Saturday

3rd Dec 2016

Focus

UK set to continue low turnout trend for EU vote

  • Turnout in areas where only EU elections were taking place was predicted to sink to just 15 percent (Photo: EdMadrid)

With the results of the UK European elections not due until late Sunday, and no exit polls permitted on Thursday (22 May), the day of the vote itself, there will no doubt be a great deal of speculation in the interim.

But one aspect of the vote which is becoming clearer is the turnout, which, as it stands, could well be higher than the 34.7 percent who voted in 2009, but is unlikely to exceed the UK EU elections high of 38.4 percent in 2004.

Dear EUobserver reader

Subscribe now for unrestricted access to EUobserver.

Sign up for 30 days' free trial, no obligation. Full subscription only 15 € / month or 150 € / year.

  1. Unlimited access on desktop and mobile
  2. All premium articles, analysis, commentary and investigations
  3. EUobserver archives

EUobserver is the only independent news media covering EU affairs in Brussels and all 28 member states.

♡ We value your support.

If you already have an account click here to login.

Turnout predictions during Thursday were rather pessimistic, a mood exacerbated by the thunder storms and heavy rain that hit parts of the UK.

According to one source, turnout in areas where only EU elections were taking place (that is, without the added incentive to vote in a local council election) was predicted to sink to just 15 percent.

But, as the night progressed, and the results of the English local council elections (held simultaneously with the EU elections) started coming in, the general turnout estimates took on a more positive hue.

In Croydon, in south-east England, Gavin Barwell, a Tory MP, said he expected turnout to be "typical for a local election, in the mid thirties [percent]".

In London, where all local council seats are up for grabs, the turnout could well be higher. In the borough of Merton, turnout was registered at 41 percent. And in one ward in the borough of Harringay, turnout was put at nearly 50 percent.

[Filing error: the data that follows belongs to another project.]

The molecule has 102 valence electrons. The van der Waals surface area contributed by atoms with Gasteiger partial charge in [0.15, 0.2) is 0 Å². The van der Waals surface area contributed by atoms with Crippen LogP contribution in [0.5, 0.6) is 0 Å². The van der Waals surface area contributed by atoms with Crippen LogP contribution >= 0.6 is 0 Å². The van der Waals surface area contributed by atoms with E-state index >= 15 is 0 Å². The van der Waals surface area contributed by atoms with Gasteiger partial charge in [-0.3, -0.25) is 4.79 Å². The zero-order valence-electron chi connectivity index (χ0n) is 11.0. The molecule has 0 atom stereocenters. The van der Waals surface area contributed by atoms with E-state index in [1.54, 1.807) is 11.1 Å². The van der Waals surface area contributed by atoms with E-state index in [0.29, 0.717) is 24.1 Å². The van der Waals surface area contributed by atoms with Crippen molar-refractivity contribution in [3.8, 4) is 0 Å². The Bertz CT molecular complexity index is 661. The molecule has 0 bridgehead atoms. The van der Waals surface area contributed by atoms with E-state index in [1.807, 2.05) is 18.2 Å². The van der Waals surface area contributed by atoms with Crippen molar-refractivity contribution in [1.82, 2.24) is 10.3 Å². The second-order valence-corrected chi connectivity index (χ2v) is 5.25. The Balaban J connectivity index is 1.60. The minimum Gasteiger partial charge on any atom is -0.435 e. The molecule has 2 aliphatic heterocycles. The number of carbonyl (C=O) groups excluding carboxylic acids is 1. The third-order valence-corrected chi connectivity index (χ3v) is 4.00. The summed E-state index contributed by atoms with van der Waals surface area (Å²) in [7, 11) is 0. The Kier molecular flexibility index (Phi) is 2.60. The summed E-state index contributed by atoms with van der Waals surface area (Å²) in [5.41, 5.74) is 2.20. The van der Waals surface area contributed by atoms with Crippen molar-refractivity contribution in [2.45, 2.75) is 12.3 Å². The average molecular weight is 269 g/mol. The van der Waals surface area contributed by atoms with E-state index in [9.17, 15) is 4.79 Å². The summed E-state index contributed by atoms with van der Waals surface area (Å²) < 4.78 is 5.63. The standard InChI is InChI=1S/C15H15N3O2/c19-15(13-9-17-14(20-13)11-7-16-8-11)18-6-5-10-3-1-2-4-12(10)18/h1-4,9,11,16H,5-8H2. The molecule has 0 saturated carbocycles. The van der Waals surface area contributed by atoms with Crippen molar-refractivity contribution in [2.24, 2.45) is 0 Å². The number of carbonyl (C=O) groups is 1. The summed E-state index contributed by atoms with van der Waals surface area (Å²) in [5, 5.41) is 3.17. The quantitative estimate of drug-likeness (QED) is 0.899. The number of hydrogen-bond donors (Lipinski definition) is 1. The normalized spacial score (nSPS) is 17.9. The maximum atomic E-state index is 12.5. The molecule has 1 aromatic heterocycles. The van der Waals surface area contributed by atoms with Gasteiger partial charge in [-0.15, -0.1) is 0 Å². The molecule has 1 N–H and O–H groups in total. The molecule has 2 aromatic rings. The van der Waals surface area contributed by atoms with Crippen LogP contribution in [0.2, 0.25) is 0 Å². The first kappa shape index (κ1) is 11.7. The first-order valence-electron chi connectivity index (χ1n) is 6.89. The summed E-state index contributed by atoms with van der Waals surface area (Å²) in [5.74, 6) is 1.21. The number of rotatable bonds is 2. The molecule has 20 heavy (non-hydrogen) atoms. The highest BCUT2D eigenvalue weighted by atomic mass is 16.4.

But outside of London, the turnout so far has been more typical of the non-General Election norm of mid-30 percent. For Sunderland city council in north-east England, 33 percent voted. And in one ward in Preston, in the north west, turnout was confirmed at 34 percent.

Still, even before the results and exact turnout figures become available, one thing looks certain: the UK will continue to have the lowest percentage of people voting in EU elections in Western Europe.

EU parliament approves Juncker commission

MEPs have approved Juncker's new EU commission, with a slightly smaller majority than in 2010, and following a number of concessions on portfolios.

News in Brief

  1. Talks on wholesale roaming rules to start
  2. Lead MEP Dieselgate committee: Italy and Slovakia will cooperate
  3. Transparency NGO sues EU commission on Turkey deal
  4. Pro-EU liberal wins UK by-election
  5. Finnish support for Nato drops, Russia-scepticism grows
  6. Cyprus talks to resume in January
  7. Documents from German NSA inquiry released
  8. Transport commissioner 'not aware' of legal action on emissions

Stakeholders' Highlights

  1. European Gaming & Betting AssociationContinues to Grow its Membership and Welcomes its Newest Member Association
  2. ACCASupports the Women of Europe Awards, Celebrating the Women who are Building Europe
  3. European Heart NetworkWhat About our Kids? Protect Children From Unhealthy Food and Drink Marketing
  4. ECR GroupRestoring Trust and Confidence in the European Parliament
  5. UNICEFChild Rights Agencies Call on EU to put Refugee and Migrant Children First
  6. MIRAIA New Vision on Clean Tech: Balancing Energy Efficiency, Climate Change and Costs
  7. World VisionChildren Cannot Wait! 7 Priority Actions to Protect all Refugee and Migrant Children
  8. ANCI LazioRegio-Mob Project Delivers Analysis of Trasport and Mobility in Rome
  9. SDG Watch EuropeCivil Society Disappointed by the Commission's Plans for Sustainable Development Goals
  10. PLATO15 Fully-Funded PhD Positions Open – The Post-Crisis Legitimacy of the EU (PLATO)
  11. Access NowTell the EU Council: Protect our Rights to Privacy and Security
  12. ACCAThe Future of Audit Means Adaption to Today’s Global and Digital World